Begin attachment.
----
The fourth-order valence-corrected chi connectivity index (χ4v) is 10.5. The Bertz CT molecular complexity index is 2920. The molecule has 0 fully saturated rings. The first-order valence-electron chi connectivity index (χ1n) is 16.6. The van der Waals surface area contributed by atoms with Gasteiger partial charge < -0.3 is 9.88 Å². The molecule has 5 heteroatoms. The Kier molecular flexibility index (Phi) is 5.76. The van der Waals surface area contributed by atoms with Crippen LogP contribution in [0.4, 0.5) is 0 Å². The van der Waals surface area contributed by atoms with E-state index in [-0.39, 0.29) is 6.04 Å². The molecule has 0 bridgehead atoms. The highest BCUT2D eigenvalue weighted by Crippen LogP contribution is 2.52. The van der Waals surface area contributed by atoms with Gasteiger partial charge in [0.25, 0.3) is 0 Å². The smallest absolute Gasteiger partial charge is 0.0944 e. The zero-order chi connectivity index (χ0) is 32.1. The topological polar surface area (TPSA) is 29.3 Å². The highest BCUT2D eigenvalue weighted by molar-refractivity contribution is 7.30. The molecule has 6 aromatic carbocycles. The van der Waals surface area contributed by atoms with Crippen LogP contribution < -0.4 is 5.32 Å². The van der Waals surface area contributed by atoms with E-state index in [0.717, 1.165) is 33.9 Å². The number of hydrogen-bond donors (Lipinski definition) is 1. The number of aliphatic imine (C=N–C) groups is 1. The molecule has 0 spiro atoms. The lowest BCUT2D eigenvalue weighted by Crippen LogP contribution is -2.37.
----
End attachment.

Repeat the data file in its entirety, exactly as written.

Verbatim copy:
The fourth-order valence-corrected chi connectivity index (χ4v) is 10.5. The Bertz CT molecular complexity index is 2920. The molecule has 0 fully saturated rings. The first-order valence-electron chi connectivity index (χ1n) is 16.6. The van der Waals surface area contributed by atoms with Gasteiger partial charge < -0.3 is 9.88 Å². The molecule has 5 heteroatoms. The Kier molecular flexibility index (Phi) is 5.76. The van der Waals surface area contributed by atoms with Crippen LogP contribution in [0.4, 0.5) is 0 Å². The van der Waals surface area contributed by atoms with E-state index in [-0.39, 0.29) is 6.04 Å². The molecule has 0 bridgehead atoms. The highest BCUT2D eigenvalue weighted by Crippen LogP contribution is 2.52. The van der Waals surface area contributed by atoms with Gasteiger partial charge in [0.25, 0.3) is 0 Å². The smallest absolute Gasteiger partial charge is 0.0944 e. The zero-order chi connectivity index (χ0) is 32.1. The topological polar surface area (TPSA) is 29.3 Å². The highest BCUT2D eigenvalue weighted by molar-refractivity contribution is 7.30. The molecule has 6 aromatic carbocycles. The van der Waals surface area contributed by atoms with Crippen LogP contribution < -0.4 is 5.32 Å². The van der Waals surface area contributed by atoms with E-state index in [0.717, 1.165) is 33.9 Å². The number of hydrogen-bond donors (Lipinski definition) is 1. The number of aliphatic imine (C=N–C) groups is 1. The molecule has 0 spiro atoms. The lowest BCUT2D eigenvalue weighted by Crippen LogP contribution is -2.37.